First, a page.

SERC is currently a project partner and technical lead on two CEC PIER grants (PON-10-602) with the objective to develop regional plans to support plug-in electric vehicle (PEV) readiness. One of the principal questions that SERC and others throughout the state must address is how to deploy PEV chargers in a cost-effective manner.
This is a complex question to answer with a data-driven, quantitative analysis:
These and other issues require that planners use the best available region-specific data and account for the interactive effects of multiple PEV drivers simultaneously vying for limited chargers in public venues.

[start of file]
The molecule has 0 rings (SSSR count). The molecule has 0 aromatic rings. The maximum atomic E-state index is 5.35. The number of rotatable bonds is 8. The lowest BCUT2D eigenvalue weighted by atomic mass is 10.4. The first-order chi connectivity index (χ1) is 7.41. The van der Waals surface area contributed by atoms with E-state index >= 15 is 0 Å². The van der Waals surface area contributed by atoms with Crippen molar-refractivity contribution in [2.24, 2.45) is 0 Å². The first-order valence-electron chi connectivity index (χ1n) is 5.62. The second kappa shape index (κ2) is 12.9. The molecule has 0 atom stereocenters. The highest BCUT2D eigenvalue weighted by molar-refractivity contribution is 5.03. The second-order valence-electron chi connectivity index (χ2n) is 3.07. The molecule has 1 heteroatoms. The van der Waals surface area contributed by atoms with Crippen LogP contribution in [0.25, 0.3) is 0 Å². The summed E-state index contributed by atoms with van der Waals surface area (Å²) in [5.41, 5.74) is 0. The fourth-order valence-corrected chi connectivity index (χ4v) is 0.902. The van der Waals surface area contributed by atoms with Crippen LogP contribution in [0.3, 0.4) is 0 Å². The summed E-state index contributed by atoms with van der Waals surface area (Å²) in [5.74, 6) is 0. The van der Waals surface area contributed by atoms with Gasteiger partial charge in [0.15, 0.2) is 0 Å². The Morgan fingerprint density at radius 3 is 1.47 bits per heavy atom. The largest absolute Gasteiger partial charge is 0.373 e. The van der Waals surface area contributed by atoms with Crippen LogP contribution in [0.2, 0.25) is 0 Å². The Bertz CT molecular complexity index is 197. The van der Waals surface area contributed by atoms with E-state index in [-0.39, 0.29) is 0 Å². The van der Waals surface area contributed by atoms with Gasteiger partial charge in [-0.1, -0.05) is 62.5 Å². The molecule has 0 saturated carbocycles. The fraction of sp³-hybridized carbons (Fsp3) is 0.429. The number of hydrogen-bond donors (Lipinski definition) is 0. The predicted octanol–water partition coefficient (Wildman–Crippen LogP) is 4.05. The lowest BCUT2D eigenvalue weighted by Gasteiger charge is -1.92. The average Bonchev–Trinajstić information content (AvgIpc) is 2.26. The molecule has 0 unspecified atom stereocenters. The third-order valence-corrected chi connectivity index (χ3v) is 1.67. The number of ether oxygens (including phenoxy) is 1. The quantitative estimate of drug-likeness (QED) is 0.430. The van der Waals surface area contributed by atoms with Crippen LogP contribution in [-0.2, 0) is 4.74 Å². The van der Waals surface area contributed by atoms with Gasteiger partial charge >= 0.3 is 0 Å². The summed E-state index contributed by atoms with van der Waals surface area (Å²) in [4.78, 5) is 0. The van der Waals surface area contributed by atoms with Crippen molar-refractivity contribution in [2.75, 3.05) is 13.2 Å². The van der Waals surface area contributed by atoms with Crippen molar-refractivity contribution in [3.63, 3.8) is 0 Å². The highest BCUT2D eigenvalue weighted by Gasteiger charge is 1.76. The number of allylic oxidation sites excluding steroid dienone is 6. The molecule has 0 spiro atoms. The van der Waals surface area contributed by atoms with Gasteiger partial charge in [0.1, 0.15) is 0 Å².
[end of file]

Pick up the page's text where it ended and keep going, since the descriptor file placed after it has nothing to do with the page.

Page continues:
The research team at SERC has developed a unique and powerful approach to evaluate the deployment of PEV chargers. We built an agent-based micro-simulation model called PEVI, the PEV Infrastructure Model. Individual PEV drivers are simulated as they conduct their travel and interact with virtual charging stations. Drivers begin a day with a vehicle, an itinerary of trips, and a set of rules for how to behave. The simulation is started and evolves according to individual driver behaviors and interactions with the EVSE network. All aspects of the day’s events are observable, from the experience of each individual driver to the aggregate outcomes of the entire fleet.
The PEVI model can be used by planners and policy makers as a test bed for a variety of purposes: